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Press translations [Japan]. Editorial Series 0153, 1945-12-24.
Supreme Commander for The Allied Powers. Allied Translator and Interpreter Section.

translation-number: editorial-0494

call-number: DS801 .S82

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No. 494 DATE 24 Dec 45


ITEM 1 A Study of the Emperor System - Mainichi Shimbun - 22 Dec 45. Translator: I. Kuniko.
Full Translation:
"According to a reliable source, Prince KONOYE, who committed suicide, is said to have advised the Emperor to abdicate." Such is the report of Mr. Frank CARY, correspondent of the NEW YORK HERAID TRIBUNE. The report alone is enough to amaze the Japanese Nation.
Such a situation as "abdicating the throne" can be found neither in the Constitution nor in the Imperial House Law. If Prince KONOYE and the chamberlains have advised the Emperor to abdicate, or have discussed the matter at all, the problem is one involving a revision of the Imperial Household Law, not the Constitution. The Law prescribes only that [illegible]hen [illegible]Emperor dies, the Crown Prince ascends the throne and r[illegible]ceives the ancestral sacred treasures."
There have been no abdications in JAPAN from Emperor J[illegible]to Emperor BURETSU, although some occurred among the succeeding 58 Emperors for reasons of illness, infirmity, old age, and so on. Two Emperors, KOGYOKU and KOKEN, [illegible]scended the throne again after abdicating, and there were some Emperors who were forced to abdicate or wore order d to resign. "To be forced to abdicate" means by the subjects, and "to be ordered to resign" means by a former Emperor.
There is, in the criminal law, a regulation concerning impiety against the Imperial Household. The Government also stated in this last session of the Diet that impious speeches and conduct should be punished. However, the meaning of impiety has been changed with the acceptance of the POTSDAM Declaration. In reality, abolition of the Emperor System, side by side with the revision of the Constitution, is being debated. Such a matter, before the defeat of JAPAN would have been regarded as impiety. JAPAN will be given an opportunity "to return to such state as to be respected by the world" only after setting up [illegible]government based upon democratic principles. A government which threatens to punish those who discuss the Emperor System can in no way be considered realistic or progressive.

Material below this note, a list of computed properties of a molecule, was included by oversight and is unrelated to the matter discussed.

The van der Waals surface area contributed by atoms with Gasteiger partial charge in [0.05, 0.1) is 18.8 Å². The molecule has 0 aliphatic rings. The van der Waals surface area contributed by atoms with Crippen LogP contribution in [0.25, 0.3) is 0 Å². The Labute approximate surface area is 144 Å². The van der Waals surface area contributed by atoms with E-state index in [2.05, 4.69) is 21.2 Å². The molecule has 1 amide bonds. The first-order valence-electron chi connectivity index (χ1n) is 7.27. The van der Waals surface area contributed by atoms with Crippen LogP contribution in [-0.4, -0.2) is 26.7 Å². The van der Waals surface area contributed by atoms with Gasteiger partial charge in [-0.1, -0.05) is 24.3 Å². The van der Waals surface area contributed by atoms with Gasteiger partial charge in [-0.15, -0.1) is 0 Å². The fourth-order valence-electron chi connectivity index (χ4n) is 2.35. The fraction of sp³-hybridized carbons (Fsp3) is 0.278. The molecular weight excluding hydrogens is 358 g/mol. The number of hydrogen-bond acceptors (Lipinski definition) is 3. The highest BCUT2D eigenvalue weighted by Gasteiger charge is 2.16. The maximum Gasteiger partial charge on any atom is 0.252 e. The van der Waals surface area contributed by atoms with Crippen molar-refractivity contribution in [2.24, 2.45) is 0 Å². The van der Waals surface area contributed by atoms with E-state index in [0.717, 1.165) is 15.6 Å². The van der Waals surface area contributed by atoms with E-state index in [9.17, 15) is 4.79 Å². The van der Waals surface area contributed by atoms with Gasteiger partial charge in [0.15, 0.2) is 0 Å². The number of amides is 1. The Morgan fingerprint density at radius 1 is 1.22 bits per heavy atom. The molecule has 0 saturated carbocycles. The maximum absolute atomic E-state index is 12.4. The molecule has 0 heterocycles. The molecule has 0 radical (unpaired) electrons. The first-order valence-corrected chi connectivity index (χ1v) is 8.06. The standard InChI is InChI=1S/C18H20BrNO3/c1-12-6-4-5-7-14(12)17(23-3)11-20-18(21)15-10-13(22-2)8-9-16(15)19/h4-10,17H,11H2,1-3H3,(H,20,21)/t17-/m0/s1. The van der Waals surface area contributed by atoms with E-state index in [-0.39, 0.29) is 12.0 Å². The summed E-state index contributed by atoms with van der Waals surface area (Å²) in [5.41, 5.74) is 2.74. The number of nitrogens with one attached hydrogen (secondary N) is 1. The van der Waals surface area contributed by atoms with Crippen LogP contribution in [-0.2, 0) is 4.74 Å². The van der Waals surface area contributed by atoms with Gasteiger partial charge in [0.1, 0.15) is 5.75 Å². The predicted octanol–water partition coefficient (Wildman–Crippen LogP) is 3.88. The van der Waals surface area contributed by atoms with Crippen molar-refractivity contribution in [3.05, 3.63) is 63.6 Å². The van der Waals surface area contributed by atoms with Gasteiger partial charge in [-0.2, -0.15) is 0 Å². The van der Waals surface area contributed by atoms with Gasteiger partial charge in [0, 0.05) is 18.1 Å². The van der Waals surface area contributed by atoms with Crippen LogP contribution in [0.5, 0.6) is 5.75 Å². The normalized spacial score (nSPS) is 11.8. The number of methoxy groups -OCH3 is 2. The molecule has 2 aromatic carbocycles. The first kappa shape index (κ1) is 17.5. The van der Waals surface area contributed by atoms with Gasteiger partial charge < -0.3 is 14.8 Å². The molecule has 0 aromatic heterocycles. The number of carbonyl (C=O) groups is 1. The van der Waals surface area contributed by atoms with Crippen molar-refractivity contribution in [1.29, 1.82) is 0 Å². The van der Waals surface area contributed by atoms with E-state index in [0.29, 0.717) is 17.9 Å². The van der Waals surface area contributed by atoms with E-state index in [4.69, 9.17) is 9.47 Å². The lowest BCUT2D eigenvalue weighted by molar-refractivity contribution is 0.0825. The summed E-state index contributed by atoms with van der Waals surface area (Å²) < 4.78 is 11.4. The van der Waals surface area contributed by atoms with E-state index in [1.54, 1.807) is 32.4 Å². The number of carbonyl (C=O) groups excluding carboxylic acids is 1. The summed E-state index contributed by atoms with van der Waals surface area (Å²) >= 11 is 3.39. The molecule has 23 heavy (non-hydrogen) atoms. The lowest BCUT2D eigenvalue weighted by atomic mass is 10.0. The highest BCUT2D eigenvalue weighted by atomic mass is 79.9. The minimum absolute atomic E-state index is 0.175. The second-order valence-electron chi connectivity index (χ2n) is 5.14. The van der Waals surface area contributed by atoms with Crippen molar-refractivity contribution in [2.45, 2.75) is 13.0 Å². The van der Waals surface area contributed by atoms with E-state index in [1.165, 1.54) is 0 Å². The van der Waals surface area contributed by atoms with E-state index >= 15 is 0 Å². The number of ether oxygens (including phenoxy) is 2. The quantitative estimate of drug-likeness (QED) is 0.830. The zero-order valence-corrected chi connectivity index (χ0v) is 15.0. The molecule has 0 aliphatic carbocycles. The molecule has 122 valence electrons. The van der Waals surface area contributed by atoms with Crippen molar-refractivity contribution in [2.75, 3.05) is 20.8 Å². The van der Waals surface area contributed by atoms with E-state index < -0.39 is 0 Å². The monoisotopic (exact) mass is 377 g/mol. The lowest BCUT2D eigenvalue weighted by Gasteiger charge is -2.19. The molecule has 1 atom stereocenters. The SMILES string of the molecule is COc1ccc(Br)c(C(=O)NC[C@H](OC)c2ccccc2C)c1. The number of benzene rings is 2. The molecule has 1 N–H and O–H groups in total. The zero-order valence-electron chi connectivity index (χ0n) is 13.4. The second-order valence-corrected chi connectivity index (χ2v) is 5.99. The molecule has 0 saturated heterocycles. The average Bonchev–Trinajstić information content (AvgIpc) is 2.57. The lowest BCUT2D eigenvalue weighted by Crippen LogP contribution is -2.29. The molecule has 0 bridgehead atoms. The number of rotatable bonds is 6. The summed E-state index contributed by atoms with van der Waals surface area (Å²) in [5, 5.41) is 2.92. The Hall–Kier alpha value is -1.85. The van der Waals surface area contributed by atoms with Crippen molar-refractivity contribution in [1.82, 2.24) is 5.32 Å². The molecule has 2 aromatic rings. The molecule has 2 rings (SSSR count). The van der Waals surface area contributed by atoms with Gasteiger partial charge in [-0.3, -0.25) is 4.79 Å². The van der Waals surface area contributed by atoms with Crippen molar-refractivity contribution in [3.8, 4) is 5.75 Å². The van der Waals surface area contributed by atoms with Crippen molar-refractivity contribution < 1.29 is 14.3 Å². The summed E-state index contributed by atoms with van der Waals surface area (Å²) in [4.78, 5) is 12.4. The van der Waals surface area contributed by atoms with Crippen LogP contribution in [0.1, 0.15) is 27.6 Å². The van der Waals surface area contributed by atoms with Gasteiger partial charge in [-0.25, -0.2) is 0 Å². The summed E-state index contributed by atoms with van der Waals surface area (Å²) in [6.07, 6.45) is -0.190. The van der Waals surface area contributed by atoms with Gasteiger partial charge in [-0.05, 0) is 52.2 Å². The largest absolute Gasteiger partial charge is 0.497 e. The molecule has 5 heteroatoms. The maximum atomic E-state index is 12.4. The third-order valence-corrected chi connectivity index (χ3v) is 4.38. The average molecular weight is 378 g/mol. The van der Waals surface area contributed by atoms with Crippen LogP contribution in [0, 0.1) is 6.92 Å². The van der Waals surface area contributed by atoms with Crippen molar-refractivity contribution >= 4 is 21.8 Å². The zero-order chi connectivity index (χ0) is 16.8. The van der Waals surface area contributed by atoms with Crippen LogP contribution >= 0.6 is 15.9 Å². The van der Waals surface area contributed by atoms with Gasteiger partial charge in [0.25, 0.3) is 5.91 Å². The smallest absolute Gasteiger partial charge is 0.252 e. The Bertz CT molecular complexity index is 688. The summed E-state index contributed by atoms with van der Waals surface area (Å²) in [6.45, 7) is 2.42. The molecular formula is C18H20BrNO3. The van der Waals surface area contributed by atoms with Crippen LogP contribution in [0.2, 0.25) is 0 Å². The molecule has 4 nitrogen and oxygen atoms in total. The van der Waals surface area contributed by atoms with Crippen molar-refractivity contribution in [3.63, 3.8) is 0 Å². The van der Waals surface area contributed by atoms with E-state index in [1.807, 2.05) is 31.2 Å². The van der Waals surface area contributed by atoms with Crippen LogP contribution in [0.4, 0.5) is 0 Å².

There have been Interregna in JAPAN, such as the three year, nine month, 26-day period from the death of Emperor JI[illegible]to the enthronement of Emperor SUISEI; the 11 month, 14-day period from the death of Emperor SEIN[illegible]to the enthronement of [illegible]; and the nine month, 26-day period from, the death of [illegible]to the enthronement of JOMEI. However, an interr[illegible]num does not [illegible]ean that sovereignty did not exist.
That a [illegible]dication is being discussed throughout the world means nothing

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EDITORIAL SERIES: 153 (Continued)
ITEM 1 (Continued)
less than a revolution in JAPAN.
A revolution in JAPAN is a problem of the national Constitution. The abolition of the Emperor System is one thing and abdication is another. The sovereignty of the Emperor is subject to the Supreme Commander for the Allied Powers.
There are double meanings in the Emperor System—that is, the Emperor in the Constitution and the Emperor as a chief of the Imperial House. Therefore, the Emperor System is a problem of the Constitution and abdication is a problem of the Imperial Household Law.
ITEM 2 Coal Shortages and the Defeats of the Official Administration - Nihon Sangyo-Keizai - 22 Dec 45. Translator: H. Furukawa.
Full Translation: